Ford Motor Company’s board, meeting yesterday in Detroit, have agreed to a wide-ranging restructuring including the axing of 17,000 jobs and a further reduction of 6,000 contract and agency workers, The Financial Times said.
The FT said that Ford’s new chairman and chief executive, Bill Ford, told the 14 board directors that the cutbacks were necessary to reverse losses estimated at about $US2 billion for 2001.
Earlier analysts’ estimates had put Ford ‘s losses at $US900 million for the fourth quarter of 2001 alone.
The FT said the massive job cuts will be announced publicly on Friday and are the largest at Ford in more than a decade. Several plants will be closed while shifts and overtime working will be eliminated at others, the newspaper said.
Ford hopes to save $3-5 billion from the programme, although the board was told it would involve significant one-off restructuring charges, the FT said.
The newspaper added that the job cuts were expected to include about 12,000 hourly-paid staff and up to 5,000 salaried ‘white collar’ workers. Officials told the FT that Ford would aggressively reduce the use of contract workers in areas such as computer services.
Earlier, The Detroit News had claimed that the first three plants to close would be the Ranger pickup truck facility in Edison, New Jersey (also reported by The New York Times), Oakville in Ontario and the Mercury Villager/Nissan Quest minivan factory at Avon Lake in Ohio. The FT said that Ford officials declined to comment on the reports.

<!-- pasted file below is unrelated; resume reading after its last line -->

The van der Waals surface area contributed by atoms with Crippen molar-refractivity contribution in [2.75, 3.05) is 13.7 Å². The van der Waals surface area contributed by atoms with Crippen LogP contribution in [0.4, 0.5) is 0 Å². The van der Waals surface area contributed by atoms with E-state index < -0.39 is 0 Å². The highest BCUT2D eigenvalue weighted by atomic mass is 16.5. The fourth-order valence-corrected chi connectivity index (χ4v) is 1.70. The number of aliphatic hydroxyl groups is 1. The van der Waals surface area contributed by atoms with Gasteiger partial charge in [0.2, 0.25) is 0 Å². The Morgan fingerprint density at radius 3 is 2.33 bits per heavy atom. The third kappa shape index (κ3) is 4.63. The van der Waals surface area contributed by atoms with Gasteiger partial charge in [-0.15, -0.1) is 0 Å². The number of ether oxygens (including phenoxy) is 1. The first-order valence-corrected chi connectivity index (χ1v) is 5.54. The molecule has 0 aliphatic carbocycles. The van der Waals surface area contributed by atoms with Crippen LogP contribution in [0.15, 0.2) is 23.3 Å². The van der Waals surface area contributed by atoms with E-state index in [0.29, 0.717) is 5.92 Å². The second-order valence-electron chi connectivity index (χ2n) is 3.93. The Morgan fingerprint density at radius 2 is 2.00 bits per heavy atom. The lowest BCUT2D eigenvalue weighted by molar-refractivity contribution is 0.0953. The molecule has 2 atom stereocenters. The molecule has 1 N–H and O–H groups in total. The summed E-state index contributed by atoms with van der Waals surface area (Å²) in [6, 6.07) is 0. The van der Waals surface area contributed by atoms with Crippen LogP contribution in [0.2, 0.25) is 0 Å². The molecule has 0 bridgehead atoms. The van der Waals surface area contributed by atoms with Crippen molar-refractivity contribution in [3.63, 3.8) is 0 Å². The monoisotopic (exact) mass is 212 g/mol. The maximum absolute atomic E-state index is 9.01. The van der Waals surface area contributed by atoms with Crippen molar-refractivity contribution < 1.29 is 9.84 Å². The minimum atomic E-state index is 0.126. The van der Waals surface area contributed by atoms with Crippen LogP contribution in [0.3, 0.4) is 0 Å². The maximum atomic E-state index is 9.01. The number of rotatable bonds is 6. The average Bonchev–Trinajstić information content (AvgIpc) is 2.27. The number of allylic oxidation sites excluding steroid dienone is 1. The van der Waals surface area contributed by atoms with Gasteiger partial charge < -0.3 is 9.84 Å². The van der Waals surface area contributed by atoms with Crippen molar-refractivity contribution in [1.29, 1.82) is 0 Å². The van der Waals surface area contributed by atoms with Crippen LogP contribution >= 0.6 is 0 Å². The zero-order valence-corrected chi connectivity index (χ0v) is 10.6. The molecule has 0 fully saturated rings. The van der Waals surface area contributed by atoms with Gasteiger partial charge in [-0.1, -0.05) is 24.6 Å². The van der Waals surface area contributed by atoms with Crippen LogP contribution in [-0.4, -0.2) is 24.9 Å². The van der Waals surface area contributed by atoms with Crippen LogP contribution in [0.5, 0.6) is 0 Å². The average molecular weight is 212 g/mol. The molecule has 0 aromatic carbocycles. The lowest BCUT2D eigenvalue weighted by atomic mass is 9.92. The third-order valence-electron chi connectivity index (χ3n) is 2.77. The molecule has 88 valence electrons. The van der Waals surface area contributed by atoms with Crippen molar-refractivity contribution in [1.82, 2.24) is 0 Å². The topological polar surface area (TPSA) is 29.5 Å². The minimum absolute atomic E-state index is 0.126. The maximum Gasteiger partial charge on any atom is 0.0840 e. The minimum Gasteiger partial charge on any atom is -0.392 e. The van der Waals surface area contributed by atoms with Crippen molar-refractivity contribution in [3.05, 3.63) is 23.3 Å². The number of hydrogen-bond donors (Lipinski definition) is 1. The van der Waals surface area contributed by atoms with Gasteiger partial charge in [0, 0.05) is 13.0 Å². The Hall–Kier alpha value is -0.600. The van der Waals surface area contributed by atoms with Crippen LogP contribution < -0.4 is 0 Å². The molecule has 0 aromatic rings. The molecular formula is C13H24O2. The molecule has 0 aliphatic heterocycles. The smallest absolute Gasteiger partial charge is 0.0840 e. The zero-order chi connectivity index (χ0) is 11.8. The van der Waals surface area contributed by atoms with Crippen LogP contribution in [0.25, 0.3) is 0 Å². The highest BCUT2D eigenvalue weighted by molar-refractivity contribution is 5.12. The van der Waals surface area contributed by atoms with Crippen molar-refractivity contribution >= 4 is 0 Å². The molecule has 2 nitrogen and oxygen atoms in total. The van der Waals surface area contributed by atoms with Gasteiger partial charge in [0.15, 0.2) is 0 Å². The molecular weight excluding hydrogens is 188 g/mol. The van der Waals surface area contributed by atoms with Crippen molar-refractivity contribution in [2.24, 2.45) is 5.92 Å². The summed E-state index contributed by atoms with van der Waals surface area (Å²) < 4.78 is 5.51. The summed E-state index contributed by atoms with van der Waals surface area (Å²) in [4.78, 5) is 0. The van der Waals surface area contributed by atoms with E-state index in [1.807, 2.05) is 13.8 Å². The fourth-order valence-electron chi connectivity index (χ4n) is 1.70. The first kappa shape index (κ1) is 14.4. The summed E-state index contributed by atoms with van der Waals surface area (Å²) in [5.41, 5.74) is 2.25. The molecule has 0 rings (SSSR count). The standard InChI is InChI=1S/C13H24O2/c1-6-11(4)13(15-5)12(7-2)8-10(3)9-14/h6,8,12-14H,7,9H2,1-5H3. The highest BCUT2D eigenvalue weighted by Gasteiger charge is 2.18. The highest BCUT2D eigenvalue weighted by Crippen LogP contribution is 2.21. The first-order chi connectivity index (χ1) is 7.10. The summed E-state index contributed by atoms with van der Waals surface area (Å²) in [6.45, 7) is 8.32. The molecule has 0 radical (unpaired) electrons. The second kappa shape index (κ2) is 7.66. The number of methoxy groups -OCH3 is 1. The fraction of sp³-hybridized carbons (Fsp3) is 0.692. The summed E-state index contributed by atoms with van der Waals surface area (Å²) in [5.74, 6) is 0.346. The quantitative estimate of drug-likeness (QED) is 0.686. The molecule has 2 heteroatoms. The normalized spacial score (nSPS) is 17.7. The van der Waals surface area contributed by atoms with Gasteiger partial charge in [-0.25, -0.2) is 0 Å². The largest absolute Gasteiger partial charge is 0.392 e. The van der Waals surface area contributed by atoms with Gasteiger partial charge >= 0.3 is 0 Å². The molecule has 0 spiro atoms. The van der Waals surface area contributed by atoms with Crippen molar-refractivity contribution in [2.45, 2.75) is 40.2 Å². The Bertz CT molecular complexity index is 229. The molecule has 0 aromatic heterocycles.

Two of the three plants have been at risk for some time, however. Ranger pickup sales in the US have slowed in the last year or so due to a dearth of new models and new competitive model roll-outs by rival manufacturers. Meanwhile, Nissan recently confirmed it will end its involvement in the Avon Lake joint minivan project (its current Quest is a re-badged Mercury Villager) with the run-out of 2002 model year models, and will build the in-house-designed 2003 model year replacement in one of its own US assembly plants.
The FT said that Ford will reduce vehicle production at its Atlanta plant and phase out Escort assembly in Mexico. Taurus production in Chicago will also stop (after a 25-year run), leaving Atlanta as the only factory building Ford’s staple midsized fleet and family car for the US market.
The FT added that Ford’s newly appointed chief operating officer, Sir Nick Scheele, has pledged that the group will not break its contract with the powerful United Auto Workers union, which prevents plant closures and forced redundancies before 2003.
However, Ford officials told the newspaper that most of the cuts would be achieved through voluntary separation and early retirement schemes.